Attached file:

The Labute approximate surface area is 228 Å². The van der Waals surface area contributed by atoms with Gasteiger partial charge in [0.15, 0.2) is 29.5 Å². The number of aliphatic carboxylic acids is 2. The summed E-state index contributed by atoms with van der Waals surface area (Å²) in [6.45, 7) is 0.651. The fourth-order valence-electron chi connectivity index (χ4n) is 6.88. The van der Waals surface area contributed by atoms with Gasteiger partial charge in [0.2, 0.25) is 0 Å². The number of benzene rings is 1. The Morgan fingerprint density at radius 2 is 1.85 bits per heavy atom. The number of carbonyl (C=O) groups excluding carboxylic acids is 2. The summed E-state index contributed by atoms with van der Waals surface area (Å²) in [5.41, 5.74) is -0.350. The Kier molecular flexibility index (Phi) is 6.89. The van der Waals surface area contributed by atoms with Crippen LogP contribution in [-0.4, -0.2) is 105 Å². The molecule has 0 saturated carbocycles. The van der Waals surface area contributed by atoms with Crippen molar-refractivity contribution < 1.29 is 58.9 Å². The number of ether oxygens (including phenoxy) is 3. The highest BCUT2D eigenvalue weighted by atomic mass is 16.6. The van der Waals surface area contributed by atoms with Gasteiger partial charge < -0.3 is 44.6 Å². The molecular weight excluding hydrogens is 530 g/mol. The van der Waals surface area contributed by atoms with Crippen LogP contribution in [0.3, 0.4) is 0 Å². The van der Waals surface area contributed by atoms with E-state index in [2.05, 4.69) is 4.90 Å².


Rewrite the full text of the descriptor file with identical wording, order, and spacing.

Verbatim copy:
The Labute approximate surface area is 228 Å². The van der Waals surface area contributed by atoms with Gasteiger partial charge in [0.15, 0.2) is 29.5 Å². The number of aliphatic carboxylic acids is 2. The summed E-state index contributed by atoms with van der Waals surface area (Å²) in [6.45, 7) is 0.651. The fourth-order valence-electron chi connectivity index (χ4n) is 6.88. The van der Waals surface area contributed by atoms with Gasteiger partial charge in [0.2, 0.25) is 0 Å². The number of benzene rings is 1. The Morgan fingerprint density at radius 2 is 1.85 bits per heavy atom. The number of carbonyl (C=O) groups excluding carboxylic acids is 2. The summed E-state index contributed by atoms with van der Waals surface area (Å²) in [5.41, 5.74) is -0.350. The Kier molecular flexibility index (Phi) is 6.89. The van der Waals surface area contributed by atoms with Crippen LogP contribution in [-0.4, -0.2) is 105 Å². The molecule has 0 saturated carbocycles. The van der Waals surface area contributed by atoms with Crippen molar-refractivity contribution < 1.29 is 58.9 Å². The number of ether oxygens (including phenoxy) is 3. The highest BCUT2D eigenvalue weighted by atomic mass is 16.6. The van der Waals surface area contributed by atoms with Gasteiger partial charge < -0.3 is 44.6 Å². The molecular weight excluding hydrogens is 530 g/mol. The van der Waals surface area contributed by atoms with Crippen LogP contribution in [0.3, 0.4) is 0 Å². The van der Waals surface area contributed by atoms with E-state index in [2.05, 4.69) is 4.90 Å².